Stars will guide you

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Inspiring ancient astronomical instruments

Before the compass was invented, how did people navigate? Before the telescope, how did people chart stars? Telescope was invented in 1609. Stone henge, pyramids existed before Galileo. How did people know how to align with stars?

Apart from standing stones and sundials that we can find all around the world, (from astrologers to farmers most of them relied on the sky to start their tasks.), there were also some of the lesser-known instruments that were used substantially in older days. Below listed are some of the inventions before the telescope.

The Gnomon

The oldest astronomical instrument excavated at 2300 BC from the site of Taosi. It was widely used around the world, many of them were excavated in China and India(shanku-yantra/chhaya yantra). This is how Aryabhata calculated the earth’s circumference.

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It was a kind of analog calculator that worked as an inclinometer, Mainly used by astronomers and navigators, The early astrolabe was believed to be invented between 220 and 150 BC. This device could elaborately determine altitude, chart stars, determine date time. Here is how to use astrolabe to make such calculations.

Armillary sphere

This instrument was believed to be in use since the 4th century BC. The concept is that the Earth is in the center of the celestial sphere which in turn rotates about it in a fixed manner. One complete revolution approximating a day or 24 hours. It determines the axis of rotation, constellations and corresponding zodiacs, its structure includes latitudes.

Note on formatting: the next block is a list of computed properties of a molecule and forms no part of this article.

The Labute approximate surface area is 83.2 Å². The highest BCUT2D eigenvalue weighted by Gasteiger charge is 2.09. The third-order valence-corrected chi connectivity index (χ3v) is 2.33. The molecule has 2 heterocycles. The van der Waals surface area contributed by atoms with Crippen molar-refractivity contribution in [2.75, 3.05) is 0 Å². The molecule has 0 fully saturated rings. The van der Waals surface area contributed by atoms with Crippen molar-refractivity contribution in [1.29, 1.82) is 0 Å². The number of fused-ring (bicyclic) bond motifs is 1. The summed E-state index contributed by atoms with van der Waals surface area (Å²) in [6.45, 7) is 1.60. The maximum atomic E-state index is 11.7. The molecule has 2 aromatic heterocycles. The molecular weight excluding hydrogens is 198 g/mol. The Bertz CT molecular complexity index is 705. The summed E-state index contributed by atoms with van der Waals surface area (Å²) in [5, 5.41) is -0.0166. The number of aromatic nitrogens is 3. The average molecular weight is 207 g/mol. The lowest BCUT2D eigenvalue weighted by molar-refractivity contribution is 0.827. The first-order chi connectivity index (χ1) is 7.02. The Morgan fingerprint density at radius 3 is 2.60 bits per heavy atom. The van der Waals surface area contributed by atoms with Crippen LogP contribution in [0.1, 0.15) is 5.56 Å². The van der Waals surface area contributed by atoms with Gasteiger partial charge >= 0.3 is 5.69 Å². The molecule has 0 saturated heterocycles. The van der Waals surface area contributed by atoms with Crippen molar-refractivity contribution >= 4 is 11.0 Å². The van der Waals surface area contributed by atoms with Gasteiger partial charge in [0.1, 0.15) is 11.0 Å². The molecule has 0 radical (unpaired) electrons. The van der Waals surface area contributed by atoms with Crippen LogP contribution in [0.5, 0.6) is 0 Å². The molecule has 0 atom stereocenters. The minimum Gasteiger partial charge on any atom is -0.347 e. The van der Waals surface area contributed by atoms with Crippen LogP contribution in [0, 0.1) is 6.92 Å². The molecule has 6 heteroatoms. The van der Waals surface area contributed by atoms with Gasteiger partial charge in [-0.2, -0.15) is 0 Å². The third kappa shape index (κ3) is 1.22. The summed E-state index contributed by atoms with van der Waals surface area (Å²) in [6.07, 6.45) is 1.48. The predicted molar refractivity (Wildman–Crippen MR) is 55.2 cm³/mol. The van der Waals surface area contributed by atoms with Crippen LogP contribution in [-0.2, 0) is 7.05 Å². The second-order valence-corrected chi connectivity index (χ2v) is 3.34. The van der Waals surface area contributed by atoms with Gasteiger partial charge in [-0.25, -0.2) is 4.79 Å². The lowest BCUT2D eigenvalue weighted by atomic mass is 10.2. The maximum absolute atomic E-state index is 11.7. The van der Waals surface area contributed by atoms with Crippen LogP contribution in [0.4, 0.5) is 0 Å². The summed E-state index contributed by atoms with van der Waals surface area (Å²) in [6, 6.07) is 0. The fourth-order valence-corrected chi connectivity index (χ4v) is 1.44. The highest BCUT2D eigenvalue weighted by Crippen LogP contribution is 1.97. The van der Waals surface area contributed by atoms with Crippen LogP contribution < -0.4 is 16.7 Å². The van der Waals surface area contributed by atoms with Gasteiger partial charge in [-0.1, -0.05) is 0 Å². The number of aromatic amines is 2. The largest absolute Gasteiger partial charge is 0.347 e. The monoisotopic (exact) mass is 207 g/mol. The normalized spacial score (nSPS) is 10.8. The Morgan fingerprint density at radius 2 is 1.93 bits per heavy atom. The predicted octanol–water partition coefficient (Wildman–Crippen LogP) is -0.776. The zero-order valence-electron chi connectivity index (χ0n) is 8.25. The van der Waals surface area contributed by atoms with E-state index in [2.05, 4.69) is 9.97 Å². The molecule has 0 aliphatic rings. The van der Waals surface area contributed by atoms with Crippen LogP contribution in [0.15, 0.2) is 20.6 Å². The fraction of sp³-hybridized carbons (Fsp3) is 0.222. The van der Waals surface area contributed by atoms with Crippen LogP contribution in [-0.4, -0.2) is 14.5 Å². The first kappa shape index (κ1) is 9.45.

It facilitated in calculations such as the times of sunrise and sunset, the length of a day, and the altitude of the stars. However, there was a major flaw – the deduction that earth is at the center of the universe. [Read more.. ]

Antikythera mechanism

Unlike Astrolabe and Armillary sphere, It took almost a century for scientists to discover what the heck it is.

It was retrieved in a  shipwreck by Captain Dimitrios Kontos and a crew of sponge divers in 1901. It was a wreck of Roman cargo ship that sunk at a depth of 45 meters near the Greek island of Antikythera. Hence the name Antikythera mechanism. Since the time it was found, there were many speculations on the use of it.

Reconstruction in Athens museum

But the real use of this mechanism only came into light after the x-ray was invented. The UK based Xray company X-Tek Systems, built a prototype Xray machine only to scan Antikythera. They managed to take around 3000 pictures, and this X-Ray scan made it clear that it was a mechanism to study astronomy. In the 21st century, using the modern tools of scanning and 3D modeling, finally, researchers were able to reveal the interiors of mechanism.  

This mechanism would indicate how the sky would look at any given time in the future. Position of sun and moon, lunar phases, eclipses, Olympic games, venus cycles, Metonic cycle, eclipses.

Lunar cycles are very complex to be depicted in the watch, yet Greeks somehow mastered this art in 200 BC. We struggled for almost a century to decode what this mechanism was. From Stone henge to Hubble telescope we have come a long way.

Hublot, a Swiss-based luxury watchmaking company, is studying this Antikythera mechanism and trying to replicate it in modern watches. They take great pride in mentioning how these watches are a fusion between history and technology.

Don’t you think, Evidently, our ancestors were capable of much more than beings hunters, gatherers, farmers, and potters as we imagined? There is a lot that we can learn from Hublot, they took a piece of history and embraced it in their watch designs. We can know more if we can unearth our history and thus progress by adapting it to today’s world. Its time to change our perspective.

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